As we crossed a not-so-busy stretch of 100 ft Road in Indiranagar and opened the gates leading to a garage and a main door on the right, we wondered how the person behind such beautiful handcrafted knitted goodies would be like. We were pleasantly surprised to be welcomed in by the soft-spoken Madhu Mehra in to her cozy home making us feel immediately relaxed and at ease. Madhu knits on a daily basis and creates some amazing products including neck warmers, feet warmers, caps and more under the name she who knits on Facebook.
Madhu’s quick response to why she does this was, “Elders should always have something to keep their mind occupied. If I wasn’t doing this, I would have gone crazy when I lost my husband in 2013.” She continued, “Depression can creep up on you when you are living alone, especially when your kids are gone, having to focus on their priorities and life. I have lived in this house for 41 years and when I lost both my husband and mother-in-law within weeks of each other, it was knitting that helped me by keeping me busy. In addition, I have been lucky because both my younger daughter Smriti and her husband Matt live with me, so I have never had to be alone.”
“Besides, knitting is very good for the fingers when you are arthritic.” Madhu added.
Having moved to Bangalore in 1973 after her marriage, and spending the first three years at home, Madhu Mehra, an MSc in Physics, went on to work at a nationalized bank for the next 30 years and bringing up her two daughters, Sucheta and Smriti. “I don’t even know when and how I learnt knitting…” she said, adding, “I learnt knitting using coconut broomsticks when I was a little girl, may be 9 or 10 years old!” laughing with a sparkle in her eye.
She would give out knitted gifts to all her friends’ children and when she quit working after a knee surgery, her older daughter, Sucheta suggested she start knitting again. Madhu thought why not and her younger daughter, Smriti and husband Matt, started her page, she who knits, on Facebook in 2010. She said, “I am grateful because I have never had to go to any one to sell my knitted items, everyone approached me directly. The past two years I have been part of A Hundred Hands.” A Hundred Hands is a nonprofit trust whose mission is to help those directly involved in the creation of handmade art, crafts and homemade foods, to earn a fair and sustainable livelihood from their work. Madhu is a regular at their exhibition and is usually a sell out within the first couple of days of the 4 to 5-day exhibition!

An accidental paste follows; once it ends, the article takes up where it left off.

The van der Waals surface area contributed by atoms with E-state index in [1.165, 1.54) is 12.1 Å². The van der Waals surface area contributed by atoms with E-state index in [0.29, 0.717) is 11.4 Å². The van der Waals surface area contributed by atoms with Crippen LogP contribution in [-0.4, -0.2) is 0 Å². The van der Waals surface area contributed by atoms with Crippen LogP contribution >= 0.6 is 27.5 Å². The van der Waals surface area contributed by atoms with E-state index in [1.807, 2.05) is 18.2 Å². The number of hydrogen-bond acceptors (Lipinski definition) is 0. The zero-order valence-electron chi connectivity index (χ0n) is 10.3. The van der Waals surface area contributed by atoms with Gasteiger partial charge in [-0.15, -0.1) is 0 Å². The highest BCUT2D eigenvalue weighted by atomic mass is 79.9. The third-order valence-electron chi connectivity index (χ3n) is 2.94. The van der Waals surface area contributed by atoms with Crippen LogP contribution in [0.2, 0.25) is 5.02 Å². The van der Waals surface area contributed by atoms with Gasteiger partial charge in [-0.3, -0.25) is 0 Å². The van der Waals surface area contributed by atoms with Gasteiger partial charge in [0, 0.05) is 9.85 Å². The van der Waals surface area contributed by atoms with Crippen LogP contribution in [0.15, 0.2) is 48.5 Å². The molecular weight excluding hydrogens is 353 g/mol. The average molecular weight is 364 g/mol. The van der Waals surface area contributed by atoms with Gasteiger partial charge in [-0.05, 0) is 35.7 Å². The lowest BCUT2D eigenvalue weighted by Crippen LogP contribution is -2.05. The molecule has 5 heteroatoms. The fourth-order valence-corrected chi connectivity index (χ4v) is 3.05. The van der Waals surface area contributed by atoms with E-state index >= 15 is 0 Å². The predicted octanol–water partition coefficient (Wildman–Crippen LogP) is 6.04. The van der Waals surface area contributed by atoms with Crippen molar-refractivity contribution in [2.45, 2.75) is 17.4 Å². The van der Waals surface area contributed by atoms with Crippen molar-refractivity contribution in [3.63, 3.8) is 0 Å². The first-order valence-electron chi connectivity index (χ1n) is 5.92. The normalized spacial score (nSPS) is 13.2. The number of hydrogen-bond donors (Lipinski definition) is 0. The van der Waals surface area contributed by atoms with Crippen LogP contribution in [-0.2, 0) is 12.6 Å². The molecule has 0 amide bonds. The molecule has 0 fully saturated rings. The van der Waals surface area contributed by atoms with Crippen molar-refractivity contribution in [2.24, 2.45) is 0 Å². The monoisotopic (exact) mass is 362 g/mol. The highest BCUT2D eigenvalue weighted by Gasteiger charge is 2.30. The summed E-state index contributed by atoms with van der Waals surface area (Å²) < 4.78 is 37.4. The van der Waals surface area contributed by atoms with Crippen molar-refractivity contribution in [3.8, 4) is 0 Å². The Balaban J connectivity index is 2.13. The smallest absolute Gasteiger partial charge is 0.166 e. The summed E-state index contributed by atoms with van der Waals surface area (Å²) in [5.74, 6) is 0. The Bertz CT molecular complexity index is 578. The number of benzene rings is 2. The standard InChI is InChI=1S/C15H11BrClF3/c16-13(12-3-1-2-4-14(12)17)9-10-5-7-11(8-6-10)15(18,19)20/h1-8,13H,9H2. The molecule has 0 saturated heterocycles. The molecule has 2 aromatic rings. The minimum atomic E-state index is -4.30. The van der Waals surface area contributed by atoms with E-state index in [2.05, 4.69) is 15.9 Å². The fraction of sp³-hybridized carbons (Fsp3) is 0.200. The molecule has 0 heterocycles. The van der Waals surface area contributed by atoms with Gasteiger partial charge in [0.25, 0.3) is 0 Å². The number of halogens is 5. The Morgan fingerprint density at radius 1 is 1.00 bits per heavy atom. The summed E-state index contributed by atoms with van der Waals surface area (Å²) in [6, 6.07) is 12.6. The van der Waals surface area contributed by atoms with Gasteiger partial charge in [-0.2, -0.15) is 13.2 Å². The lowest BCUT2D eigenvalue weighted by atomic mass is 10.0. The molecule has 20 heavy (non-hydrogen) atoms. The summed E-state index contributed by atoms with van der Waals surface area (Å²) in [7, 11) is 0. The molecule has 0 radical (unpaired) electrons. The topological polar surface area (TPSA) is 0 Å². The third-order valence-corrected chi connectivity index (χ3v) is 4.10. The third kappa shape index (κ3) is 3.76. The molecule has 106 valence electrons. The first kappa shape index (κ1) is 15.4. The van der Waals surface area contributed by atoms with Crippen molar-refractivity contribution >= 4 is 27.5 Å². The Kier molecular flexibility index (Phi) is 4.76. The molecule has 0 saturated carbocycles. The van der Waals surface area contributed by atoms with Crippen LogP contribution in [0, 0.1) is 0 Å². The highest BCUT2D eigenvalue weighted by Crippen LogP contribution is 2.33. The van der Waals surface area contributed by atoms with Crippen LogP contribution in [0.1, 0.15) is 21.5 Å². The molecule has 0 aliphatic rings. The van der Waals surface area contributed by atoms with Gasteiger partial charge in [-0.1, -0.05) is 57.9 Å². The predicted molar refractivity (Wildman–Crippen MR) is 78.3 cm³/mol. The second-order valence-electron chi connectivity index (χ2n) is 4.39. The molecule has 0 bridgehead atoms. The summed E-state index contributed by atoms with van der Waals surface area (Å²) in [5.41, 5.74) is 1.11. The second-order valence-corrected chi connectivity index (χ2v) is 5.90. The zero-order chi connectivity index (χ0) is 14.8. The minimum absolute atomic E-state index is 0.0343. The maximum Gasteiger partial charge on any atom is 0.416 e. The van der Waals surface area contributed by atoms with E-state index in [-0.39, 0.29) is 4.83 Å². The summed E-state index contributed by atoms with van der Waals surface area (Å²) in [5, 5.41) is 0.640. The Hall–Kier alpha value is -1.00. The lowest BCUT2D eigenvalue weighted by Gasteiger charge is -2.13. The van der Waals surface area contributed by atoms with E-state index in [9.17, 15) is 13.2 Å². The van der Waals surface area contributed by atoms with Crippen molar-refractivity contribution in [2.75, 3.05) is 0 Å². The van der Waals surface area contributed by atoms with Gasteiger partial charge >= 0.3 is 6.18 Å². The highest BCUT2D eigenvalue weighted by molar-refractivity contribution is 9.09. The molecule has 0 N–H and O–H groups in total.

“I have always loved old hindi music from the 40s and 50s… I would love to learn to sing, even if it is just for myself so I can hum along my favourite tunes.” Madhu reveals.
“While this is not my bread and butter, I want people to value handwork and craft. Hopefully someday I will have the energy and inclination to teach the art as well.” said Madhu and went on to speak to us about the patience and planning one needs in order to teach because she believes, and rightly so, it is a serious responsibility if one takes up teaching anything.
Madhu’s clients are all youngsters. Most of them are surprised to find that an older person makes the products since they are so stylish. “Can’t older people make stylish things?” Madhu asked us laughing out loud with that now familiar glint in her eye. She further added, “Of course I am blessed because both my daughter Smriti and son in law Matt who live with me, help a great deal, be it with designing the logo for she who knits, picking colour combinations or doing photo shoots with their friends as models!” which makes she who knits a truly family supported and run business.
Although she claims to have been a quiet and studious types growing up, we did get to hear about fun, mischievous stories from her childhood. Originally from Amritsar, Madhu and her siblings unknowingly burnt down their father’s wooden godown with electrical goods, while playing dollhouse inside.
Madhu shared an endearing story from her childhood of how she drank the most expensive coke ever! Here it is in Madhu’s words…
“It was my cousin’s wedding and I must have been about 7 years old. It was a tradition to give out gold sovereigns as a gift and these were kept at home. I really wanted to drink a coca cola which cost about 4 annas those days. Along with another little cousin of mine I took a gold sovereign and gave it to the shopkeeper in exchange for a couple of coca colas. That was one of the most mischievous things I did growing up, but otherwise I was always the studious and well-mannered one, always taking care of my younger siblings after school.”
We asked her to share something that would help all our Samsara Living members… “Don’t lay stress on your kids. Avoid hoping that your children will look after you. If you hope and it doesn’t work out, it will hurt you. Instead, be independent… don’t depend on anyone, especially for your daily living. You should be financially and emotionally dependent on yourself first. And remember to always have something to fall back on.” were Madhu’s pragmatic and to the point words which we know will not only benefit our senior members but would be relevant for people across age group and gender.
To know more about Mrs.Madhu Mehra and her work, visit her page on Facebook
or say hi to her right here on Samsara Living